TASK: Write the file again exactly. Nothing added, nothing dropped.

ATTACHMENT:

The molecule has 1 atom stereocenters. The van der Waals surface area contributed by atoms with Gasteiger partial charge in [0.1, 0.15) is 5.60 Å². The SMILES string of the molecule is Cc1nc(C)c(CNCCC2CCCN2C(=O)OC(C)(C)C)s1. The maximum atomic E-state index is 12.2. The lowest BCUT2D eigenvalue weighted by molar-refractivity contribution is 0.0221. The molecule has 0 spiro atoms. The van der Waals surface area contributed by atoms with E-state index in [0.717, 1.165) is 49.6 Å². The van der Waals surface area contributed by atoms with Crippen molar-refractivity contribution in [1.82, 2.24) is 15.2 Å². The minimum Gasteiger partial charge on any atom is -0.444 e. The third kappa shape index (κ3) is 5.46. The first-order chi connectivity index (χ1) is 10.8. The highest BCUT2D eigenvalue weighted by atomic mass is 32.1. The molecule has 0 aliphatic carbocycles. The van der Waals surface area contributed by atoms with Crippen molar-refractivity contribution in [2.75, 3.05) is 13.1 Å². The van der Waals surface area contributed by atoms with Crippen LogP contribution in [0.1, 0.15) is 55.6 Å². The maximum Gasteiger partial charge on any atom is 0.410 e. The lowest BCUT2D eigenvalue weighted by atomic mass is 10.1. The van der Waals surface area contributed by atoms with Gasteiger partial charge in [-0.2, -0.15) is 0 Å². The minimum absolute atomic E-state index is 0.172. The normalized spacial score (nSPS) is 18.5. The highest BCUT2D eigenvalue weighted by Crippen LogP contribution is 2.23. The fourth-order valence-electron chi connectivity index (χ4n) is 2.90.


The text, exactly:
The molecule has 1 atom stereocenters. The van der Waals surface area contributed by atoms with Gasteiger partial charge in [0.1, 0.15) is 5.60 Å². The SMILES string of the molecule is Cc1nc(C)c(CNCCC2CCCN2C(=O)OC(C)(C)C)s1. The maximum atomic E-state index is 12.2. The lowest BCUT2D eigenvalue weighted by molar-refractivity contribution is 0.0221. The molecule has 0 spiro atoms. The van der Waals surface area contributed by atoms with E-state index in [0.717, 1.165) is 49.6 Å². The van der Waals surface area contributed by atoms with Crippen molar-refractivity contribution in [1.82, 2.24) is 15.2 Å². The minimum Gasteiger partial charge on any atom is -0.444 e. The third kappa shape index (κ3) is 5.46. The first-order chi connectivity index (χ1) is 10.8. The highest BCUT2D eigenvalue weighted by atomic mass is 32.1. The molecule has 0 aliphatic carbocycles. The van der Waals surface area contributed by atoms with Crippen molar-refractivity contribution in [2.75, 3.05) is 13.1 Å². The van der Waals surface area contributed by atoms with Crippen LogP contribution in [0.1, 0.15) is 55.6 Å². The maximum Gasteiger partial charge on any atom is 0.410 e. The lowest BCUT2D eigenvalue weighted by atomic mass is 10.1. The van der Waals surface area contributed by atoms with Gasteiger partial charge in [-0.2, -0.15) is 0 Å². The minimum absolute atomic E-state index is 0.172. The normalized spacial score (nSPS) is 18.5. The highest BCUT2D eigenvalue weighted by Crippen LogP contribution is 2.23. The fourth-order valence-electron chi connectivity index (χ4n) is 2.90.